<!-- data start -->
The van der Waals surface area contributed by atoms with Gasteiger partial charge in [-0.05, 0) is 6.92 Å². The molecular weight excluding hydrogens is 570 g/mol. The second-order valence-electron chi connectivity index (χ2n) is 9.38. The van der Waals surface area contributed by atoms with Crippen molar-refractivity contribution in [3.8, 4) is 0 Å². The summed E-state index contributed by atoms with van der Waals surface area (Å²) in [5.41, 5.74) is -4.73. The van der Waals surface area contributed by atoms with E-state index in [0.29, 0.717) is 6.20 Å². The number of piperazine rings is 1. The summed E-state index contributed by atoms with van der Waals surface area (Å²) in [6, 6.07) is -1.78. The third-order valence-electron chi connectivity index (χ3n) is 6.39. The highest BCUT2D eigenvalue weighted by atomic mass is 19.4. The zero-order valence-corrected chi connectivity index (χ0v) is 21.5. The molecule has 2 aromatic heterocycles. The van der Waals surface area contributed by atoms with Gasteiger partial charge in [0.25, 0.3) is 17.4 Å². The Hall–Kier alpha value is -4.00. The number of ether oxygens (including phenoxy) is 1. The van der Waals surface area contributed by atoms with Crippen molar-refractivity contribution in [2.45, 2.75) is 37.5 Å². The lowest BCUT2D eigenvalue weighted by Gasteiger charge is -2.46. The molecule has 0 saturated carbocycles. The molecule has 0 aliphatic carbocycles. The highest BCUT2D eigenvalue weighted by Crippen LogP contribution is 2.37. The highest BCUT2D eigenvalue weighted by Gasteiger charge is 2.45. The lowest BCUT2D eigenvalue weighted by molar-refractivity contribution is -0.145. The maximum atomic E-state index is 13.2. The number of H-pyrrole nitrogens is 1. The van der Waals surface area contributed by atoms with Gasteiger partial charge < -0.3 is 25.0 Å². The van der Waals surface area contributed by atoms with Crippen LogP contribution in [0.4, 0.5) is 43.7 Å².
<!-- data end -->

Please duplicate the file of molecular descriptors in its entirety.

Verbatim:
The van der Waals surface area contributed by atoms with Gasteiger partial charge in [-0.05, 0) is 6.92 Å². The molecular weight excluding hydrogens is 570 g/mol. The second-order valence-electron chi connectivity index (χ2n) is 9.38. The van der Waals surface area contributed by atoms with Crippen molar-refractivity contribution in [3.8, 4) is 0 Å². The summed E-state index contributed by atoms with van der Waals surface area (Å²) in [5.41, 5.74) is -4.73. The van der Waals surface area contributed by atoms with E-state index in [0.29, 0.717) is 6.20 Å². The number of piperazine rings is 1. The summed E-state index contributed by atoms with van der Waals surface area (Å²) in [6, 6.07) is -1.78. The third-order valence-electron chi connectivity index (χ3n) is 6.39. The highest BCUT2D eigenvalue weighted by atomic mass is 19.4. The zero-order valence-corrected chi connectivity index (χ0v) is 21.5. The molecule has 2 aromatic heterocycles. The van der Waals surface area contributed by atoms with Gasteiger partial charge in [0.25, 0.3) is 17.4 Å². The Hall–Kier alpha value is -4.00. The number of ether oxygens (including phenoxy) is 1. The van der Waals surface area contributed by atoms with Crippen molar-refractivity contribution in [2.45, 2.75) is 37.5 Å². The lowest BCUT2D eigenvalue weighted by Gasteiger charge is -2.46. The molecule has 0 saturated carbocycles. The molecule has 0 aliphatic carbocycles. The highest BCUT2D eigenvalue weighted by Crippen LogP contribution is 2.37. The highest BCUT2D eigenvalue weighted by Gasteiger charge is 2.45. The lowest BCUT2D eigenvalue weighted by molar-refractivity contribution is -0.145. The maximum atomic E-state index is 13.2. The number of H-pyrrole nitrogens is 1. The van der Waals surface area contributed by atoms with Gasteiger partial charge < -0.3 is 25.0 Å². The van der Waals surface area contributed by atoms with Crippen LogP contribution in [0.4, 0.5) is 43.7 Å².